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“Bite-Size Bits of Local, National, and Global History”
“Bite-Size Bits of Local, National, and Global History”
Near Winder in Barrow County, Georgia — The American South (South Atlantic)
 

Fort Yargo

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Fort Yargo Marker image. Click for full size.
By David Seibert, September 11, 2009
1. Fort Yargo Marker
Inscription. This remarkably preserved log blockhouse was built in 1793, according to historians. There are several references to Fort Yargo as existing prior to 1800. Its location is given as three miles southwest of “Jug Tavern,” original name for Winder.

Early historians say Fort Yargo was one of four forts built by Humphries Brothers to protect early white settlers from Indians. The other three forts were listed as at Talassee, Thomocoggan, now Jefferson, and Groaning Rock, now Commerce.

Fort Yargo is now a State Park with recreational facilities.
 
Erected 1954 by Georgia Historical Commission. (Marker Number 007-1.)
 
Marker series. This marker is included in the Georgia Historical Society/Commission marker series.
 
Location. 33° 58.595′ N, 83° 44.11′ W. Marker is near Winder, Georgia, in Barrow County. Marker is on Broad Street 0.4 miles south of South Broad Street (Georgia Route 81), on the left when traveling south. Touch for map. The marker is in Fort Yargo State Park. Broad Street enters the park at the main (northern-most) entrance; the marker is across the bridge, in a parking lot on the left at the blockhouse. There is a fee to enter the park to reach the marker. Marker is in this post office area: Winder GA 30680, United States of America.
 
Other nearby markers.
Fort Yargo Marker image. Click for full size.
By David Seibert, December 13, 2004
2. Fort Yargo Marker
The marker at its original location on Georgia Highway 81 (on the left) at Carson Wages Road
At least 8 other markers are within 3 miles of this marker, measured as the crow flies. Builder of the Nation (approx. 1.3 miles away); The Stoneman Raid Battle of King's Tanyard (approx. 1.3 miles away); Barrow County (approx. 1.3 miles away); Winder's Most Historical Site (approx. 1.4 miles away); Concord Methodist Cemetery (approx. 1.4 miles away); Glenwood Elementary and High School (approx. 1.7 miles away); Russell House (approx. 1.8 miles away); Bethlehem United Methodist Church (approx. 3 miles away). Touch for a list and map of all markers in Winder.
 
Regarding Fort Yargo. The Fort Yargo blockhouse was moved from its original location off Carson Wages Road east of Georgia Highway 81 to its new location inside the park, where it was restored. The marker, formerly at the intersection of GA 81 and Carson Wages Road, was moved with the blockhouse. The blockhouse and marker were apparently moved in 2005-2006.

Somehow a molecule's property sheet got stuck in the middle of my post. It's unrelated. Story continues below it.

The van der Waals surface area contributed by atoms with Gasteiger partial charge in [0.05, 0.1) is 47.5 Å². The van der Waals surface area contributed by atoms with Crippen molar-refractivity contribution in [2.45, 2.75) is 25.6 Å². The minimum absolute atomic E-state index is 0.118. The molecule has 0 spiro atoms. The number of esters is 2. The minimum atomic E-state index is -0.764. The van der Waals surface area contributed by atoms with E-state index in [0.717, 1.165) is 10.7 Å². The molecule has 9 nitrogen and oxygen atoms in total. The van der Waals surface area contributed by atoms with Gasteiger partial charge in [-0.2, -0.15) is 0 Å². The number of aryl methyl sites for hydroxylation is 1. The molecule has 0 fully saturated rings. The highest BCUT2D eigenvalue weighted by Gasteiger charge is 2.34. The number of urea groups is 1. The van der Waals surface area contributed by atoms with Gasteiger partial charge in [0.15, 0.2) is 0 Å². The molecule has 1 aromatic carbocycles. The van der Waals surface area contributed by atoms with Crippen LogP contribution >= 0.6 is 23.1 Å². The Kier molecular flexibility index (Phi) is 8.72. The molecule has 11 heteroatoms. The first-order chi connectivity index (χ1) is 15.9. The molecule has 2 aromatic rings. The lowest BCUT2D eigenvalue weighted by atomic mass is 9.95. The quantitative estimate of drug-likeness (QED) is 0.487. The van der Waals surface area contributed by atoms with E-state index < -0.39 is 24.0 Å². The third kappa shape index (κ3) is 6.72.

Categories. Antebellum South, USForts, CastlesNative AmericansSettlements & SettlersWars, US Indian
 
Fort Yargo Marker image. Click for full size.
By David Seibert, September 11, 2009
3. Fort Yargo Marker
The marker, information board, and the Fort Yargo Blockhouse in their new location
Fort Yargo image. Click for full size.
By David Seibert, September 11, 2009
4. Fort Yargo
Fort Yargo Blockhouse image. Click for full size.
By David Seibert, September 11, 2009
5. Fort Yargo Blockhouse
Fort Yargo Blockhouse image. Click for full size.
By David Seibert, September 11, 2009
6. Fort Yargo Blockhouse
The blockhouse now overlooks a man-made lake in Fort Yargo State Park. (The lake was made by damming Marburg Creek.)
Stone Monument in front of the Fort Yargo Blockhouse image. Click for full size.
By David Seibert, September 11, 2009
7. Stone Monument in front of the Fort Yargo Blockhouse
(Top) FORT YARGO LOG BLOCKHOUSE BUILT IN 1793 BY THE STATE OF GEORGIA TO PROTECT WHITE SETTLERS FROM INDIANS (Front) WINDER CHAPTERS S.A.R. - FIRST PRESIDENT COL. J. DALA WATSON D.A.R. - FIRST REGENT MRS. ANNIE I. JACKSON FORTSON THIS MARKER PLACED BY C.O. MADDOX SR. - 1967
 
 
Credits. This page was last revised on June 16, 2016. This page originally submitted on September 12, 2009, by David Seibert of Sandy Springs, Georgia. This page has been viewed 1,758 times since then and 34 times this year. Photos:   1, 2, 3, 4, 5, 6, 7. submitted on September 12, 2009, by David Seibert of Sandy Springs, Georgia. • Craig Swain was the editor who published this page.
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